The M&A activity sparked a move to hire and expand the SnapStream team as the division grows throughout 2020.

Allison Thacker, president of the Rice Management Company

Natalie Harms/InnovationMap

Houston has its eyes on The Ion, a 270,000-square-foot building innovation center being developed in the former Sears building in Midtown. Behind the project is the Rice Management Company, which is led by Allison Thacker, president of the organization.

The Ion broke ground in May, and also named its operations leader, Gabriella Rowe, CEO of Station Houston earlier this year. While the project isn't expected to deliver until 2021, next year will likely entail determining a few key things about The Ion and the surrounding innovation corridor Rice Management and the city will be developing.

The Houston Coalition for Equitable Development without Displacement, a newly formed organization, has recently expressed its concerns with the development of the property in the historic Third Ward. The community organization wants Rice Management and all parties involved with the innovation corridor to agree to a Community Benefits Agreement, which would protect local residents and provide positive initiatives for growth. The CBA is expected to be arranged in 2020 as the project moves forward.

Andrew Bruce, founder and CEO of Data Gumbo

Photo courtesy of Data Gumbo

Another Houston company that plans to grow throughout 2020 is Data Gumbo. The blockchain-as-a-service company has raised some significant funds — a $6 million series A round closed in May — and will be putting that money to work by expanding the company's footprint and services.

Earlier this year, the company announced its entrance into the construction industry — Andrew Bruce, CEO of Data Gumbo, says in a recent episode of the Houston Innovators Podcast that the funds will also take Data Gumbo to new global markets, including the Middle East.

"The whole thing for us is building this blockchain network of interconnected companies," Bruce says. "The more companies that are a part of that network, the more value that network has."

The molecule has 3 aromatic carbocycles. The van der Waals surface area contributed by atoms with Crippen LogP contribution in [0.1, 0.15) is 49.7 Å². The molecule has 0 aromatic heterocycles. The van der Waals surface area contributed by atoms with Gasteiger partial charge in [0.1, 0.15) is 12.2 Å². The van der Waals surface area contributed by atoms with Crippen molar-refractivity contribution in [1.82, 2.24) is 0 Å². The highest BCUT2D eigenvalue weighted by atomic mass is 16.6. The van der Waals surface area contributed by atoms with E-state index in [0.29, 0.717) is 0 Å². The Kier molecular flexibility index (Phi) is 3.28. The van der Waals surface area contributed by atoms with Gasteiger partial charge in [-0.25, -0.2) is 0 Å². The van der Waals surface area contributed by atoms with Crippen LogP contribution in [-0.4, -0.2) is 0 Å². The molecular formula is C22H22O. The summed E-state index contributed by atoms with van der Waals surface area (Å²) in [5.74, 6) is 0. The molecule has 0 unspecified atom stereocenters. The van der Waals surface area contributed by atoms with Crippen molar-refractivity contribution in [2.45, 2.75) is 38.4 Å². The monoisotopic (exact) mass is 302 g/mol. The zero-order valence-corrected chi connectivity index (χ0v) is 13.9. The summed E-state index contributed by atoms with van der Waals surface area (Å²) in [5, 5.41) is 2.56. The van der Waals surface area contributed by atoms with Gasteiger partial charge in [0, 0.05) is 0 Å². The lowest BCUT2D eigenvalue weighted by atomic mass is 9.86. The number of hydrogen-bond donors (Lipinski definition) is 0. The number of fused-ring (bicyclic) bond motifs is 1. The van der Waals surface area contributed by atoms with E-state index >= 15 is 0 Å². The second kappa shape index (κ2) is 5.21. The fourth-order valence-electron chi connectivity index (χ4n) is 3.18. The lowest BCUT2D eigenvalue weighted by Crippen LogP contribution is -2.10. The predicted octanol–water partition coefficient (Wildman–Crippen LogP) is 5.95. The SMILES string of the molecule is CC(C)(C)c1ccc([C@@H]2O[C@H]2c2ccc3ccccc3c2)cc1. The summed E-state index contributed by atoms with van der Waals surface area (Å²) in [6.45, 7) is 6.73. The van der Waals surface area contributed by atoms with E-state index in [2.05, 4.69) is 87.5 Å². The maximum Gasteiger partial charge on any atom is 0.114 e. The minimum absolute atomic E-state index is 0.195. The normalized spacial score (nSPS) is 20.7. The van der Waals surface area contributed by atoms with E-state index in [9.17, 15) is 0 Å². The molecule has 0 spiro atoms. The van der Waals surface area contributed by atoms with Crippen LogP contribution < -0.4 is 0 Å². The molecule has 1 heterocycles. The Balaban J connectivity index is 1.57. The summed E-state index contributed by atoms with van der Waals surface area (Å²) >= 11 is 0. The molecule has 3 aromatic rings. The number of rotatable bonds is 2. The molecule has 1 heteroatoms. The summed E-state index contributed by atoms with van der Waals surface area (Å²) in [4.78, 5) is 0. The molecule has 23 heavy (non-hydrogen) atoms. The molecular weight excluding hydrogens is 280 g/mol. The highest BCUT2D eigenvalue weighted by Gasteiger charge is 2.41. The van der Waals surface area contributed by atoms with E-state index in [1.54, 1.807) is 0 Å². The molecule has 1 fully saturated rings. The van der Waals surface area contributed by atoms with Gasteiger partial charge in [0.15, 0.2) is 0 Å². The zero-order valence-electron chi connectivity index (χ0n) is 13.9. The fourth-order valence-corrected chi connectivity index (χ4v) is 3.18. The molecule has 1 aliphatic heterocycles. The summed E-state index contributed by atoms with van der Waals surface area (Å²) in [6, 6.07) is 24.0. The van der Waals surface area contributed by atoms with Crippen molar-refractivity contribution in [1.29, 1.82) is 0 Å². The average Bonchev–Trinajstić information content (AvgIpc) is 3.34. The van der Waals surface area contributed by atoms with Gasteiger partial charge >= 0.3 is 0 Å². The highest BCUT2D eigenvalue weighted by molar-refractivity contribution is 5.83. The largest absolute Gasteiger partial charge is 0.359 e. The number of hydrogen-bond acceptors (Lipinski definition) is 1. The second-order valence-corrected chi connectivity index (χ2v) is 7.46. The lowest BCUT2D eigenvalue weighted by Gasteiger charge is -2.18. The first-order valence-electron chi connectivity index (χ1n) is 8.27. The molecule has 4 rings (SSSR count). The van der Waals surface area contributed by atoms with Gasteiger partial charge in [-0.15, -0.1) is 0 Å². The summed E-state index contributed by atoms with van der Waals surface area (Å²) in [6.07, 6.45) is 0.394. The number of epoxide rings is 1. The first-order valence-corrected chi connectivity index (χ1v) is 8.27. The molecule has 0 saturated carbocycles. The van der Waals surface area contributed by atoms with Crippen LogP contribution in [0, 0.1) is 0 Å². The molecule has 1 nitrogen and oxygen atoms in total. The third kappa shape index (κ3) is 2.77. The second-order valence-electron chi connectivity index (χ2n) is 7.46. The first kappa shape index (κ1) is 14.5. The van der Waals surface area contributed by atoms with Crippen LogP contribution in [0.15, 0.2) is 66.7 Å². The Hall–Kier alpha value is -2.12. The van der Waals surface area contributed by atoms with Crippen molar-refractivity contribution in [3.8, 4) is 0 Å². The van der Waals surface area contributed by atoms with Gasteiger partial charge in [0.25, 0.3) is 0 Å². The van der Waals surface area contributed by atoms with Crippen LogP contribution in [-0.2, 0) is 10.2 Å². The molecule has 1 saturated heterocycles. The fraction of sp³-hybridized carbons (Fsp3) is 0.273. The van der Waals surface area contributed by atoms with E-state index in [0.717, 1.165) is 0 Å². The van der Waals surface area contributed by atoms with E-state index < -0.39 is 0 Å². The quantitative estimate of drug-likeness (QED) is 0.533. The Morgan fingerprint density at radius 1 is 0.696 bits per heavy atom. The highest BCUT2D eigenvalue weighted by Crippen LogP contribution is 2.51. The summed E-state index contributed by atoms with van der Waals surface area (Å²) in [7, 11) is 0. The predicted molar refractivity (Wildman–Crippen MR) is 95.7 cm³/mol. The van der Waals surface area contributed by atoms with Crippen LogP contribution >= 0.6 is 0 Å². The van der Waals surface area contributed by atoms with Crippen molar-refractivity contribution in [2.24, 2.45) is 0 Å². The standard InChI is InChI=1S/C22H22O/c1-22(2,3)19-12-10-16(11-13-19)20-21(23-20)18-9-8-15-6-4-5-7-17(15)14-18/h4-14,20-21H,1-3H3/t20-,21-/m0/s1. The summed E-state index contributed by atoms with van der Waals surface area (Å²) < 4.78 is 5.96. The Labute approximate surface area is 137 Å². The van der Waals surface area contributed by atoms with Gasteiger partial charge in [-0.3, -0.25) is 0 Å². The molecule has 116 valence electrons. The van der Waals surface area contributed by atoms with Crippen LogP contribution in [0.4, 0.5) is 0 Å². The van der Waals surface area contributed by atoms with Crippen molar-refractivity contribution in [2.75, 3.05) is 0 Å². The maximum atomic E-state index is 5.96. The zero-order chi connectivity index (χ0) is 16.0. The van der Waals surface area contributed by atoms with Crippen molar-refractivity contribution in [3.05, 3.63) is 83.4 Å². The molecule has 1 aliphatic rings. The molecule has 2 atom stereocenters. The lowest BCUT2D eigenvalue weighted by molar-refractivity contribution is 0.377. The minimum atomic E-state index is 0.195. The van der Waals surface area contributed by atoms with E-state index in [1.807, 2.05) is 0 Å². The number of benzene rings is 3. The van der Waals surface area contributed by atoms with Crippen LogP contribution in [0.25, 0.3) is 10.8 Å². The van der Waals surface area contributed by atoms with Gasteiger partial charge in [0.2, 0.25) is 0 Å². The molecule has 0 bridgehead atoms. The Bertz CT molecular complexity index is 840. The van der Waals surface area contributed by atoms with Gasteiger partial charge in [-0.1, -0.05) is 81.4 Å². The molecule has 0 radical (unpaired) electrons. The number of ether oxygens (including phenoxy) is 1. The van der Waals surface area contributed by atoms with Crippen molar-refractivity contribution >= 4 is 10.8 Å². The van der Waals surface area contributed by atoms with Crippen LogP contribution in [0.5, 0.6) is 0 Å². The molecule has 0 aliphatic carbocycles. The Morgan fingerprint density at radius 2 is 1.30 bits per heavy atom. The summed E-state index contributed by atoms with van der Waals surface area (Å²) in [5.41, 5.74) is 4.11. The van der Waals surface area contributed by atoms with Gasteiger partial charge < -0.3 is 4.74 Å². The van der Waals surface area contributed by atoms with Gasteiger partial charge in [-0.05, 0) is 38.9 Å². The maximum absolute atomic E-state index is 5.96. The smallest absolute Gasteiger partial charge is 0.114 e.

Payal Patel, director of corporate partnerships at Plug and Play Tech Center in Houston

Courtesy of Payal Patel

San Francisco-based Plug and Play Tech Center quickly established its new energy-focused Houston location — from announcing its entrance into the market in June to hiring its director of corporate partnerships, Payal Patel, in September. The first cohort of portfolio companies were named in October, and several new Houston partner corporations have been announced as well.

Next year, the local team is expected to grow and is currently hiring for a few positions, as well as announce its office space in town. Patel, specifically, will spearhead the initiatives to grow the organizations already impressive list of corporate partners.

"[Plug and Play ha] great Fortune 500 corporate partners, they work and know the best tech startups all over the world, and they have a strong investment capability," Patel previously told InnovationMap. "I'm excited that those resources and capabilities are coming to Houston."

Travis Parigi, CEO of LiquidFrameworks

Courtesy of LiquidFrameworks

Travis Parigi has always been the one to write the code for his company's software technology, but now, he's in acquisition mode thanks to new support from private equity. Last January, LiquidFrameworks entered into a partnership with private equity firm, Luminate Capital. The new financial partner has opened doors for Parigi, CEO of LiquidFrameworks, and the company as a whole — including putting merger and acquisition activity on the table.

The company has grown its team and even moved to a bigger space in Greenway Plaza. LiquidFrameworks, which has created a suite of software solutions for upstream and downstream oil and gas companies called FieldFX, is also working on key updates and new features for its software.